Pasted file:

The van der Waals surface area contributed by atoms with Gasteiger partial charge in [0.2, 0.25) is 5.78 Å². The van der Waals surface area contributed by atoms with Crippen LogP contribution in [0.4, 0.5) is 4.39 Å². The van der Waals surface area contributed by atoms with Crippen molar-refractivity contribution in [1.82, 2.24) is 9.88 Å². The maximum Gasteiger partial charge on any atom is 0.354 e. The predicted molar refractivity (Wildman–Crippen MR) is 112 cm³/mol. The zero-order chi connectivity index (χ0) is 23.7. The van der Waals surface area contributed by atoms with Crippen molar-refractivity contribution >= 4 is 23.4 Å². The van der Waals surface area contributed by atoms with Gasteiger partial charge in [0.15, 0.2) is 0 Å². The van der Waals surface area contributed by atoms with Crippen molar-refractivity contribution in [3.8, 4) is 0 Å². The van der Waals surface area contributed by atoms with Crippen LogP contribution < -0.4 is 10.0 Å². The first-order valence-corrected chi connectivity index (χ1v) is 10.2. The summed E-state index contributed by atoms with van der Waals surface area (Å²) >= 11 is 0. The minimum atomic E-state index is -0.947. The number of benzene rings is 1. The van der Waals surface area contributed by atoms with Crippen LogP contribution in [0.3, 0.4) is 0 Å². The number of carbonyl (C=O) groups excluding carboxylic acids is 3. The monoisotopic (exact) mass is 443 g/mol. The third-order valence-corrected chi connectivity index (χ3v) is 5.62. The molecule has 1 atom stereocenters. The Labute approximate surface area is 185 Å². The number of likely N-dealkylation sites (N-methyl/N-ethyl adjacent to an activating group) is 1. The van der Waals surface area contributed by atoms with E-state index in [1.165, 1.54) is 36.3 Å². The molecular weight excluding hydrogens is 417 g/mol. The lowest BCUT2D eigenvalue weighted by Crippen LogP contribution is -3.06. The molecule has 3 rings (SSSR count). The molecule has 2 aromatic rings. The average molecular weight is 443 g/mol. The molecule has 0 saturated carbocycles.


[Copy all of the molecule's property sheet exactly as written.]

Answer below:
The van der Waals surface area contributed by atoms with Gasteiger partial charge in [0.2, 0.25) is 5.78 Å². The van der Waals surface area contributed by atoms with Crippen LogP contribution in [0.4, 0.5) is 4.39 Å². The van der Waals surface area contributed by atoms with Crippen molar-refractivity contribution in [1.82, 2.24) is 9.88 Å². The maximum Gasteiger partial charge on any atom is 0.354 e. The predicted molar refractivity (Wildman–Crippen MR) is 112 cm³/mol. The zero-order chi connectivity index (χ0) is 23.7. The van der Waals surface area contributed by atoms with Crippen molar-refractivity contribution >= 4 is 23.4 Å². The van der Waals surface area contributed by atoms with Gasteiger partial charge in [0.15, 0.2) is 0 Å². The van der Waals surface area contributed by atoms with Crippen molar-refractivity contribution in [3.8, 4) is 0 Å². The van der Waals surface area contributed by atoms with Crippen LogP contribution < -0.4 is 10.0 Å². The first-order valence-corrected chi connectivity index (χ1v) is 10.2. The summed E-state index contributed by atoms with van der Waals surface area (Å²) >= 11 is 0. The minimum atomic E-state index is -0.947. The number of benzene rings is 1. The van der Waals surface area contributed by atoms with Crippen LogP contribution in [0.3, 0.4) is 0 Å². The number of carbonyl (C=O) groups excluding carboxylic acids is 3. The monoisotopic (exact) mass is 443 g/mol. The third-order valence-corrected chi connectivity index (χ3v) is 5.62. The molecule has 1 atom stereocenters. The Labute approximate surface area is 185 Å². The number of likely N-dealkylation sites (N-methyl/N-ethyl adjacent to an activating group) is 1. The van der Waals surface area contributed by atoms with E-state index in [1.165, 1.54) is 36.3 Å². The molecular weight excluding hydrogens is 417 g/mol. The lowest BCUT2D eigenvalue weighted by Crippen LogP contribution is -3.06. The molecule has 3 rings (SSSR count). The molecule has 2 aromatic rings. The average molecular weight is 443 g/mol. The molecule has 0 saturated carbocycles.